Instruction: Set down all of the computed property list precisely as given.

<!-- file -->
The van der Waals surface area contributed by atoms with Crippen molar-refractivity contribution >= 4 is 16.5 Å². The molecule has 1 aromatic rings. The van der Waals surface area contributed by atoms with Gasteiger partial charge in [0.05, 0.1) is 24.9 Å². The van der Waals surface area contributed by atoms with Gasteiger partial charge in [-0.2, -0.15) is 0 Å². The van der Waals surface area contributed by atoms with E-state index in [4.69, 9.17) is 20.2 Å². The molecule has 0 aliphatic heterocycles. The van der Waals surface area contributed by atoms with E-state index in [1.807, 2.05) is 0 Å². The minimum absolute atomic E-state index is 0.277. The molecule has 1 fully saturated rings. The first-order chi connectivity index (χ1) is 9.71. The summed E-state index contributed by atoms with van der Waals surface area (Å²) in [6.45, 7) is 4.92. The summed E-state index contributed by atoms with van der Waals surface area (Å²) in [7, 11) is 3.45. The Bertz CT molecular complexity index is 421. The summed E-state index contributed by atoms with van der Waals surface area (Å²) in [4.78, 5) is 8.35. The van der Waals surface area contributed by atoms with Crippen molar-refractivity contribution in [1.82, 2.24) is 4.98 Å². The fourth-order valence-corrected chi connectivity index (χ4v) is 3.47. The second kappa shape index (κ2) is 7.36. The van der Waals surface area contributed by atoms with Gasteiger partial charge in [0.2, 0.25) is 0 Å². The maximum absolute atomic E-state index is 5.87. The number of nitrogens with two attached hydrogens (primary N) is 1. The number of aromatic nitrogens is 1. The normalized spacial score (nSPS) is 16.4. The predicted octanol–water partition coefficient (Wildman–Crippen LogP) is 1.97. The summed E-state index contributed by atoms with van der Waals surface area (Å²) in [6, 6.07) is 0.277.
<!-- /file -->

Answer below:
The van der Waals surface area contributed by atoms with Crippen molar-refractivity contribution >= 4 is 16.5 Å². The molecule has 1 aromatic rings. The van der Waals surface area contributed by atoms with Gasteiger partial charge in [0.05, 0.1) is 24.9 Å². The van der Waals surface area contributed by atoms with Gasteiger partial charge in [-0.2, -0.15) is 0 Å². The van der Waals surface area contributed by atoms with E-state index in [4.69, 9.17) is 20.2 Å². The molecule has 0 aliphatic heterocycles. The van der Waals surface area contributed by atoms with E-state index in [1.807, 2.05) is 0 Å². The minimum absolute atomic E-state index is 0.277. The molecule has 1 fully saturated rings. The first-order chi connectivity index (χ1) is 9.71. The summed E-state index contributed by atoms with van der Waals surface area (Å²) in [6.45, 7) is 4.92. The summed E-state index contributed by atoms with van der Waals surface area (Å²) in [7, 11) is 3.45. The Bertz CT molecular complexity index is 421. The summed E-state index contributed by atoms with van der Waals surface area (Å²) in [4.78, 5) is 8.35. The van der Waals surface area contributed by atoms with Crippen molar-refractivity contribution in [1.82, 2.24) is 4.98 Å². The fourth-order valence-corrected chi connectivity index (χ4v) is 3.47. The second kappa shape index (κ2) is 7.36. The van der Waals surface area contributed by atoms with Gasteiger partial charge in [0.2, 0.25) is 0 Å². The maximum absolute atomic E-state index is 5.87. The number of nitrogens with two attached hydrogens (primary N) is 1. The number of aromatic nitrogens is 1. The normalized spacial score (nSPS) is 16.4. The predicted octanol–water partition coefficient (Wildman–Crippen LogP) is 1.97. The summed E-state index contributed by atoms with van der Waals surface area (Å²) in [6, 6.07) is 0.277.